Twenty Observations on Corporate Software Design
- Not everyone can be a good designer. Some people can learn some of the skills, but not everyone has the same capacity for excellence. This makes it hard to hire well, because you need to be able to screen for capacity and talent.
- Good designers see many possible solutions to most problems. They may bring old ideas back in a new form in new situations. Inspired design is often just the trick of applying an abstract idea from an old situation to a new situation, by seeing the similarity of circumstances.
- Good design can't be learned from reading books. Design expertise requires practical work as well as ability. UI design work usually entails exercising specific problem solving skills and often involves using specific deliverables at different stages of fidelity; these are recognized in some companies because they've proven useful as units of analytic communication for teams doing development.
- Competent designers know what they don't know; they learn from exposure to many products, to different kinds of problems and solutions, from observing usability tests, and from hearing customers talk about their tasks and from reading product reviews. Good ones will be very self-critical of their own work.
- Making design decisions can be very hard. This is because there is sometimes no single right answer. All the options you can imagine will have pros and cons. Ration your team energy for the issues that are most critical to resolve and let the experienced designers make the final call on the most vexing matters. Don't waste time fighting about radio buttons and checkboxes: chances are this is a big waste of team airtime if you have a designer on staff.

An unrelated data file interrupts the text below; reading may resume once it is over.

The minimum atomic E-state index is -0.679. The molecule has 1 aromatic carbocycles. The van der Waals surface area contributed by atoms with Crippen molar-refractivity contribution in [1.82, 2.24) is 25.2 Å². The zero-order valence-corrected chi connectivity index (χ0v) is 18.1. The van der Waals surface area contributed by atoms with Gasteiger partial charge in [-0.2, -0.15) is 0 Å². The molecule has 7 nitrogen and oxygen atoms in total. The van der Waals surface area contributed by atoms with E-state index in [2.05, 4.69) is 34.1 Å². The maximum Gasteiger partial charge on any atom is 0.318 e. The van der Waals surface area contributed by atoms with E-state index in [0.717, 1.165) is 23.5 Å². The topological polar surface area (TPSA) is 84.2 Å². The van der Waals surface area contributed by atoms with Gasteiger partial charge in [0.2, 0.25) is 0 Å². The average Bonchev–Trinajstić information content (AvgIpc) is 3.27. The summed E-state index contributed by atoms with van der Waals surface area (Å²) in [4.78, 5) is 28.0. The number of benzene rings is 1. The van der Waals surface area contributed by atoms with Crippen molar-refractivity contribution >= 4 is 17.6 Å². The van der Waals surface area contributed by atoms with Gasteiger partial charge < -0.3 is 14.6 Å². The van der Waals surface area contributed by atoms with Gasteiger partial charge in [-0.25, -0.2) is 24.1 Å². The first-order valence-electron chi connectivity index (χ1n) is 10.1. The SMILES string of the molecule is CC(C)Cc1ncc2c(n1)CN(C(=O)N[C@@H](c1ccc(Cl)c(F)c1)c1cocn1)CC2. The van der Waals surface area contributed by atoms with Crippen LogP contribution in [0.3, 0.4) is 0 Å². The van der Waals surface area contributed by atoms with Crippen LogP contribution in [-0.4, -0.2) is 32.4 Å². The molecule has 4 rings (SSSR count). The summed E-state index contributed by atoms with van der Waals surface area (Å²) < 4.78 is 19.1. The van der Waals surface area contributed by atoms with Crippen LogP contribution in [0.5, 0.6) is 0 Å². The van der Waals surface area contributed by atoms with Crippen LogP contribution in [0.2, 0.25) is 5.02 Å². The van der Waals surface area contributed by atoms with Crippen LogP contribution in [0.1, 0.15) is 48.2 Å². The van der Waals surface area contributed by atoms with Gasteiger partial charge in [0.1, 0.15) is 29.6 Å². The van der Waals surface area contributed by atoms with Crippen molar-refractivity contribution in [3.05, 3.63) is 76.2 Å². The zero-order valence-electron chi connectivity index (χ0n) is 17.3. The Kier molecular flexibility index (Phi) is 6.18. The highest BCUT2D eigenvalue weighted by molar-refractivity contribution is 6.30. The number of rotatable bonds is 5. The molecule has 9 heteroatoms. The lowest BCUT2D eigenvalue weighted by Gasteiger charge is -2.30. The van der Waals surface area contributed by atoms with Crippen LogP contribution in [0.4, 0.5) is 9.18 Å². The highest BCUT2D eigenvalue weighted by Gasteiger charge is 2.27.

Usability is Not Design
- Usability testing is not design. Usability testing reveals problems-- with software, with mockups, with tasks, with selection of subjects for the test-- but it doesn't reveal solutions to problems. It doesn't even reveal causes of problems, which is the most often misunderstood aspect of usability testing. Causes may remain forever unknown for some usability problems, but that doesn't mean you shouldn't try to find a way around the problems if there's enough evidence they are a threat to your customer.
- "Usable" is not sufficient for "well-designed." Well-designed goes beyond adequate and into the realm of elegant. This is the new product design chic we all want at the best companies.
Technical and Teamwork
- Design decisions happen at many stages of software development: Basic architecture, code style, programming language/tool choice, control and dialog layout, proposed and/or implemented functionality, workflow of the application, event handling, error handling, string choice, icon choice, color palette, marketing materials... In the best products, aspects remain coherent and consistent. If no one is paying attention to these levels for coherence or quality of the end result, the overall product user experience is at risk.
- Design of software is necessarily technical at some levels. Design discussions sometimes run up and down the detail spectrum, because the engineers involved in the design discussion are naturally concerned about what's implementable. This is okay. The degree to which the participants can zoom in and out, but not get derailed into minutiae and forget the big picture, is the degree to which your design management and teamwork are effective.
- Design of software is necessarily non-technical, too. Your users don't care about how you implemented it or why you did it that way (unless you ship code), as long as the tool meets their needs at the end of the day. Ideally without confusing them or wasting their time. Keeping this in mind is good therapy for everyone involved in the process, when the technical problems get severe. Can't draw a perfect right angle or pyramid onscreen? Maybe it doesn't matter, if no one using it will notice you aren't precise, or you're wasting your energy trying to get the algorithm just right.